I went on and up to Ottawa, becoming chief superintendent, just after 9/11. The Muslim people of Canada were feeling very, very targeted and the whole issue across the country and media was racial profiling. So I reached out to the Muslim community. I have a great friend in Ottawa, Momeen Carja, and we did a series of round tables and came up with a policy called Bias-Free Policing, under which police officers’ actions would be based on the actions of people versus their colour or creed. During that time, I often went to Mass and I will often remember reflecting and asking God to help me give direction on those issues.
I left the RCMP soon after. The reason I left was that I saw values being exhibited by senior managers that were not consistent with my values. Especially attitudes toward women and the organization. And then I was asked if I would be interested in going to the House of Commons as director of security. I went down to Parliament, and walking up the Hill, the first thing I saw was a father and son playing Frisbee on the lawns of Parliament; and I said to myself, I want to protect this place.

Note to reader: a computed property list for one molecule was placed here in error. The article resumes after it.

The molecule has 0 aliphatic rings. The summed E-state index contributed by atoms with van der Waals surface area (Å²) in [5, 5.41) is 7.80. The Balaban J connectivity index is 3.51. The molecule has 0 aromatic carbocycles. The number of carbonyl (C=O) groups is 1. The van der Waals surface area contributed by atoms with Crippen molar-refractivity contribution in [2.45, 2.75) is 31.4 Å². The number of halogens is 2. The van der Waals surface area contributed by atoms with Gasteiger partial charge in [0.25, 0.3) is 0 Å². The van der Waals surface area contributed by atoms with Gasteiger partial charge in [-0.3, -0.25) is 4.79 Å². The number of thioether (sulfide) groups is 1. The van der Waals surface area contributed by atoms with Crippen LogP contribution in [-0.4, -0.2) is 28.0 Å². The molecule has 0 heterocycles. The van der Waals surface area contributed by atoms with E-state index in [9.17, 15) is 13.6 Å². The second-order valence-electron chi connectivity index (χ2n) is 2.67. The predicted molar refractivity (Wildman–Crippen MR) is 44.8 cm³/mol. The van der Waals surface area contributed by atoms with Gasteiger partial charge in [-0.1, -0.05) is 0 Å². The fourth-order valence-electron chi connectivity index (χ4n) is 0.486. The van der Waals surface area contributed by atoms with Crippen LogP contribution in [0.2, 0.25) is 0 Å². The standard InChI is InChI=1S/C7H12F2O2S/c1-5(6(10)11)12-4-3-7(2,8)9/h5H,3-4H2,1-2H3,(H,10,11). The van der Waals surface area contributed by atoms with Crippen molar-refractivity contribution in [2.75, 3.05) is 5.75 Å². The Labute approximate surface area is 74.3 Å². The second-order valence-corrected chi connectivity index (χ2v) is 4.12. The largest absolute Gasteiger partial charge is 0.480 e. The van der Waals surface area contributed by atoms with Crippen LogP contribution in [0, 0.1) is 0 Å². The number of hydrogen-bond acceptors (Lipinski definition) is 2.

A year later, there was an open competition for the position of Sergeant-at-Arms. Many people don’t realize what the Sergeant-at-Arms does, but it’s a huge responsibility. Over 1,000 employees look after the operations that support the running of Parliament, the buses, the mail, all the members offices, the renovation of the buildings and, of course, security. So anyways, it was a high-level interview over performance management, performance measurement, performance indicators, priorities, and then they asked me, “Why do you want to become Sergeant-at-Arms?” I thought for a minute, and I told them that I had an Aunt Ann Marie who taught me poetry. One of the poems she taught me was Robert Frost’s “Mending Wall.” I started, “Something there is that doesn’t love a wall, That sends the frozen ground-swell up under it… Before I built a wall I’d ask to know, What I was walling in or walling out, And to whom I was likely to give offence, Something there is that doesn’t love a wall, That wants it down....”